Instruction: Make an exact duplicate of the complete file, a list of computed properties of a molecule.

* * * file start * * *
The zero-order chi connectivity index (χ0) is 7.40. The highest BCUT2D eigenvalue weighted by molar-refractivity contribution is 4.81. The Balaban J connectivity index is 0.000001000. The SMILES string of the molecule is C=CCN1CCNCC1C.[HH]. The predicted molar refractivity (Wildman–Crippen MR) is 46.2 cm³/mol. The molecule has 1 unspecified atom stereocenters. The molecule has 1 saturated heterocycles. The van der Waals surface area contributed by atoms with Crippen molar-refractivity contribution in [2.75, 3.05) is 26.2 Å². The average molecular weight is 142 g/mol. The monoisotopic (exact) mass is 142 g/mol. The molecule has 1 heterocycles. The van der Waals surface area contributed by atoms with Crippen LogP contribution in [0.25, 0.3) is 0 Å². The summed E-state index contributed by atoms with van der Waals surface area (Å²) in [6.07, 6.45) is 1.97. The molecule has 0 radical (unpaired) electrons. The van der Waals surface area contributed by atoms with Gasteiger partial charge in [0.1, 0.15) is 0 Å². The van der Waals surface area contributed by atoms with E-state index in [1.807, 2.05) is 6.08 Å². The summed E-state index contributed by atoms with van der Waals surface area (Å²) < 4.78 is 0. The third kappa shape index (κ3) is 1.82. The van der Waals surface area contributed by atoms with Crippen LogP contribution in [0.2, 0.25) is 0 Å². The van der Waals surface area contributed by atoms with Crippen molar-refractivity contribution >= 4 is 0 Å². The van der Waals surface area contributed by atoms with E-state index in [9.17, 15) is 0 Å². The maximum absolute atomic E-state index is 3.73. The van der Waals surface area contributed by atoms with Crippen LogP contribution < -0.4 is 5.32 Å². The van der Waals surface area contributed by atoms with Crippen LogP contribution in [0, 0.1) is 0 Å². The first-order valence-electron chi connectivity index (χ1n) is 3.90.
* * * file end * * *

The zero-order chi connectivity index (χ0) is 7.40. The highest BCUT2D eigenvalue weighted by molar-refractivity contribution is 4.81. The Balaban J connectivity index is 0.000001000. The SMILES string of the molecule is C=CCN1CCNCC1C.[HH]. The predicted molar refractivity (Wildman–Crippen MR) is 46.2 cm³/mol. The molecule has 1 unspecified atom stereocenters. The molecule has 1 saturated heterocycles. The van der Waals surface area contributed by atoms with Crippen molar-refractivity contribution in [2.75, 3.05) is 26.2 Å². The average molecular weight is 142 g/mol. The monoisotopic (exact) mass is 142 g/mol. The molecule has 1 heterocycles. The van der Waals surface area contributed by atoms with Crippen LogP contribution in [0.25, 0.3) is 0 Å². The summed E-state index contributed by atoms with van der Waals surface area (Å²) in [6.07, 6.45) is 1.97. The molecule has 0 radical (unpaired) electrons. The van der Waals surface area contributed by atoms with Gasteiger partial charge in [0.1, 0.15) is 0 Å². The van der Waals surface area contributed by atoms with E-state index in [1.807, 2.05) is 6.08 Å². The summed E-state index contributed by atoms with van der Waals surface area (Å²) < 4.78 is 0. The third kappa shape index (κ3) is 1.82. The van der Waals surface area contributed by atoms with Crippen LogP contribution in [0.2, 0.25) is 0 Å². The van der Waals surface area contributed by atoms with Crippen molar-refractivity contribution >= 4 is 0 Å². The van der Waals surface area contributed by atoms with E-state index in [9.17, 15) is 0 Å². The maximum absolute atomic E-state index is 3.73. The van der Waals surface area contributed by atoms with Crippen LogP contribution < -0.4 is 5.32 Å². The van der Waals surface area contributed by atoms with Crippen LogP contribution in [0, 0.1) is 0 Å². The first-order valence-electron chi connectivity index (χ1n) is 3.90.